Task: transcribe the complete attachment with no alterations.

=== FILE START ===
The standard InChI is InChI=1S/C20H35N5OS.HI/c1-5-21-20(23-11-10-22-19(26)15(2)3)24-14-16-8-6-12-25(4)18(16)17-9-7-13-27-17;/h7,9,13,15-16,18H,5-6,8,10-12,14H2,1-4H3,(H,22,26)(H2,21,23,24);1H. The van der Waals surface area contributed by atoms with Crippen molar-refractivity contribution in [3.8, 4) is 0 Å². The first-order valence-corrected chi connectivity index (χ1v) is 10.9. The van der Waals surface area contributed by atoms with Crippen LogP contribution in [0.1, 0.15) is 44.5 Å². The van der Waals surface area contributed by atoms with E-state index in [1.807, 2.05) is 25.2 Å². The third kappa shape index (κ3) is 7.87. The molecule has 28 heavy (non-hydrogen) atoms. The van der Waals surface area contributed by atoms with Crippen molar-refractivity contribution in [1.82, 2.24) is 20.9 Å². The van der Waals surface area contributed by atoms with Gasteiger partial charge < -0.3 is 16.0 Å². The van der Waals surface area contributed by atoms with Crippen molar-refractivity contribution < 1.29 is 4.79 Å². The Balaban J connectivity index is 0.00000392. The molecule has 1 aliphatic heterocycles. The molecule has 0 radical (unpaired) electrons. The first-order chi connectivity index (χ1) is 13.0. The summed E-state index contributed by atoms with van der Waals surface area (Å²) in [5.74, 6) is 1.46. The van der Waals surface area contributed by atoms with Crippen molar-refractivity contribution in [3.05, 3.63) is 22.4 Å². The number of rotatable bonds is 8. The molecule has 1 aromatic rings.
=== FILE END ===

The standard InChI is InChI=1S/C20H35N5OS.HI/c1-5-21-20(23-11-10-22-19(26)15(2)3)24-14-16-8-6-12-25(4)18(16)17-9-7-13-27-17;/h7,9,13,15-16,18H,5-6,8,10-12,14H2,1-4H3,(H,22,26)(H2,21,23,24);1H. The van der Waals surface area contributed by atoms with Crippen molar-refractivity contribution in [3.8, 4) is 0 Å². The first-order valence-corrected chi connectivity index (χ1v) is 10.9. The van der Waals surface area contributed by atoms with Crippen LogP contribution in [0.1, 0.15) is 44.5 Å². The van der Waals surface area contributed by atoms with E-state index in [1.807, 2.05) is 25.2 Å². The third kappa shape index (κ3) is 7.87. The molecule has 28 heavy (non-hydrogen) atoms. The van der Waals surface area contributed by atoms with Crippen molar-refractivity contribution in [1.82, 2.24) is 20.9 Å². The van der Waals surface area contributed by atoms with Gasteiger partial charge < -0.3 is 16.0 Å². The van der Waals surface area contributed by atoms with Crippen molar-refractivity contribution < 1.29 is 4.79 Å². The Balaban J connectivity index is 0.00000392. The molecule has 1 aliphatic heterocycles. The molecule has 0 radical (unpaired) electrons. The first-order chi connectivity index (χ1) is 13.0. The summed E-state index contributed by atoms with van der Waals surface area (Å²) in [5.74, 6) is 1.46. The van der Waals surface area contributed by atoms with Crippen molar-refractivity contribution in [3.05, 3.63) is 22.4 Å². The number of rotatable bonds is 8. The molecule has 1 aromatic rings.